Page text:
• investigating an event or development and explaining its economic, social and political impact on a colony (for example, the consequences of frontier conflict events such as the Myall Creek Massacre, the Pinjarra Massacre; the impact of South Sea Islanders on sugar farming and the timber industry; the impact of the Eureka Stockade on the development of democracy; the impact of internal exploration and the advent of rail on the expansion of farming)
    • Aboriginal and Torres Strait Islander Histories and Cultures
  • creating ‘what if’ scenarios by constructing different outcomes for a key event (for example, ‘What if Peter Lalor had encouraged gold miners to pay rather than resist licence fees?’)
The reasons people migrated to Australia and the experiences and contributions of a particular migrant group within a colony (ACHASSK109 - Scootle )
  • identifying the reasons why people migrated to Australia in the 1800s (for example, as convicts; assisted passengers; indentured labourers; people seeking a better life such as gold miners; and those dislocated by events such as the Industrial Revolution, the Irish Potato Famine and the Highland Clearances)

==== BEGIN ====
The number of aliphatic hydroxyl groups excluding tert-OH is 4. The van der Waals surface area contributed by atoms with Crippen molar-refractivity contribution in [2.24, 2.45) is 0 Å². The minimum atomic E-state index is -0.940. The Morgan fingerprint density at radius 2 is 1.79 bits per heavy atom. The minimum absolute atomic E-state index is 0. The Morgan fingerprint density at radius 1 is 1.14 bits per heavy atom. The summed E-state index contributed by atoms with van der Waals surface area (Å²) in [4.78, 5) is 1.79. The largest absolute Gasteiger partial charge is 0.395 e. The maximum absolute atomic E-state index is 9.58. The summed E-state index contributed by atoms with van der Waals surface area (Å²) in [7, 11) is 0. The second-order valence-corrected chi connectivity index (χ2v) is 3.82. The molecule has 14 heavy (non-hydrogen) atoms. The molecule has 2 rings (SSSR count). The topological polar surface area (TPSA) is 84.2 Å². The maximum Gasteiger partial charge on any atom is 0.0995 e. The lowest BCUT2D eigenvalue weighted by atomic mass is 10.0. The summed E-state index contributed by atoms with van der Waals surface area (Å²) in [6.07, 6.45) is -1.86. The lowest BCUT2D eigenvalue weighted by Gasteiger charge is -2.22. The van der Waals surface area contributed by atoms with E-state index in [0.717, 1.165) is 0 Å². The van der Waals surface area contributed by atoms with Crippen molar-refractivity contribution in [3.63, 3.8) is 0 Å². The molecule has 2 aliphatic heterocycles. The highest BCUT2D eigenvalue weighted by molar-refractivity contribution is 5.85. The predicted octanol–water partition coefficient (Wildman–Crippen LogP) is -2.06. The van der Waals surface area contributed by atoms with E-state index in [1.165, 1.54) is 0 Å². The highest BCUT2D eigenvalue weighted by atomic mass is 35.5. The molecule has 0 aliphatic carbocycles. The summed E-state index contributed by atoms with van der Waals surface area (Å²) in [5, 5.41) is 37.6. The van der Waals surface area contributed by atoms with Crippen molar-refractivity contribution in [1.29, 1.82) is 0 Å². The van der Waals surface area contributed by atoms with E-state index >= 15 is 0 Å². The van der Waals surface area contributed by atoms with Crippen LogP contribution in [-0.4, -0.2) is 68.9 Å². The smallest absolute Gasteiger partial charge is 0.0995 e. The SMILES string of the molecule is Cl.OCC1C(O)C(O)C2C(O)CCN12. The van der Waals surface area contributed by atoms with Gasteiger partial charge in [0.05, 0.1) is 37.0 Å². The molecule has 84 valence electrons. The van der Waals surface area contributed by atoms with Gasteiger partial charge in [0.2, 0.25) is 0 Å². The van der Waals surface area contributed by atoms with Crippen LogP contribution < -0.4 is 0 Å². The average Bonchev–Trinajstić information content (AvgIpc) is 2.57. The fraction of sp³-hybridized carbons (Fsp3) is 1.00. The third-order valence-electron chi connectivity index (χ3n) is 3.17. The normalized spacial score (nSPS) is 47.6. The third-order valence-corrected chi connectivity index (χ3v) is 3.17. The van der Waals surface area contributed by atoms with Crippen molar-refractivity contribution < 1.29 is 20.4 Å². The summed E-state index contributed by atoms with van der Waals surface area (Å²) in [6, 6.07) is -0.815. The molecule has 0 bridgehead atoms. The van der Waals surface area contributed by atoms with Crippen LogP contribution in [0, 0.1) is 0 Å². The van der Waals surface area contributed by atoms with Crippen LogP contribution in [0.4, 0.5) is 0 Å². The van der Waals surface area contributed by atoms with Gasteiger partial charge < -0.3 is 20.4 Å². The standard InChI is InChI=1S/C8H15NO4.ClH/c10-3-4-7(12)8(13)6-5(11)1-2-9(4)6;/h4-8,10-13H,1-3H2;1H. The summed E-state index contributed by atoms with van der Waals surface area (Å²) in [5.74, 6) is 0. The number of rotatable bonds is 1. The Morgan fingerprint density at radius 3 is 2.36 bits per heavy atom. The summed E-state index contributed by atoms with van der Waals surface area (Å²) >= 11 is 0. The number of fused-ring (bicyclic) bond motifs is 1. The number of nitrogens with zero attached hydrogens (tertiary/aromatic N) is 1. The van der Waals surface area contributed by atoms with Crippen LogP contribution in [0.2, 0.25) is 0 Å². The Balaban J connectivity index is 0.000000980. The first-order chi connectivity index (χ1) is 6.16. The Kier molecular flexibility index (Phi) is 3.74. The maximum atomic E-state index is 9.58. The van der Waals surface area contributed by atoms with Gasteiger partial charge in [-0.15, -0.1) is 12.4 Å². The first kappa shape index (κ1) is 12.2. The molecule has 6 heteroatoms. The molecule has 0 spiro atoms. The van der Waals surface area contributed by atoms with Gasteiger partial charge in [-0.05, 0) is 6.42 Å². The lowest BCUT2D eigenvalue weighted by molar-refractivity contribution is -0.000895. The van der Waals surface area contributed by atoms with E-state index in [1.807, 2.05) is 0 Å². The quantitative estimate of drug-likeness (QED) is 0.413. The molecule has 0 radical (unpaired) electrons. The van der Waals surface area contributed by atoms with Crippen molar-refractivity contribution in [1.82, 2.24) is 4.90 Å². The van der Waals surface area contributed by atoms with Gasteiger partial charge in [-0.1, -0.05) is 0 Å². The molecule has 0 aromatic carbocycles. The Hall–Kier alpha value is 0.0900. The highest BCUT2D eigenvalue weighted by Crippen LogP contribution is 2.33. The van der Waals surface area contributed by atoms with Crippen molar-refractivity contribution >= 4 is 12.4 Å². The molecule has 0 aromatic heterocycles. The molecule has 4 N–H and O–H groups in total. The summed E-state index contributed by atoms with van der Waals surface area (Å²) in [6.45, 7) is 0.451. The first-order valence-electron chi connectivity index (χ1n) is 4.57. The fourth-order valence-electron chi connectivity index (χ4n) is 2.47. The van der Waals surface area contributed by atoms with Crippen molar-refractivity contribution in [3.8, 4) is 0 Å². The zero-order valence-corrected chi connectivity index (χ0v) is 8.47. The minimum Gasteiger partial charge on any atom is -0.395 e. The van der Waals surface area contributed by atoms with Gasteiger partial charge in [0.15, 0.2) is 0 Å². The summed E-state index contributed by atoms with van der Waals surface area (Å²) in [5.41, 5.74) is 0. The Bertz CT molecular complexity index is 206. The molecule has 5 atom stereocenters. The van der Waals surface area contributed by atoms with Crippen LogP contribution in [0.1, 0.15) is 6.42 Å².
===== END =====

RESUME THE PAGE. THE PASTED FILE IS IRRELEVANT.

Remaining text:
• investigating the experiences and contributions of a particular migrant group within a colony (for example, Germans in South Australia, Japanese in Broome, Afghan cameleers in the Northern Territory, Chinese at Palmer River, Pacific Islanders in the Torres Strait)
    • Asia and Australia’s Engagement with Asia
  • connecting (where appropriate) stories of migration to students’ own family histories
The role that a significant individual or group played in shaping a colony (ACHASSK110 - Scootle )
  • investigating the contribution or significance of an individual or group to the shaping of a colony in the 1800s (for example, explorers, farmers, pastoralists, miners, inventors, writers, artists, humanitarians, religious and spiritual leaders, political activists, including women, children, and people of diverse cultures)
  • exploring the motivations and actions of an individual or group that shaped a colony

Geography

Concepts for developing understanding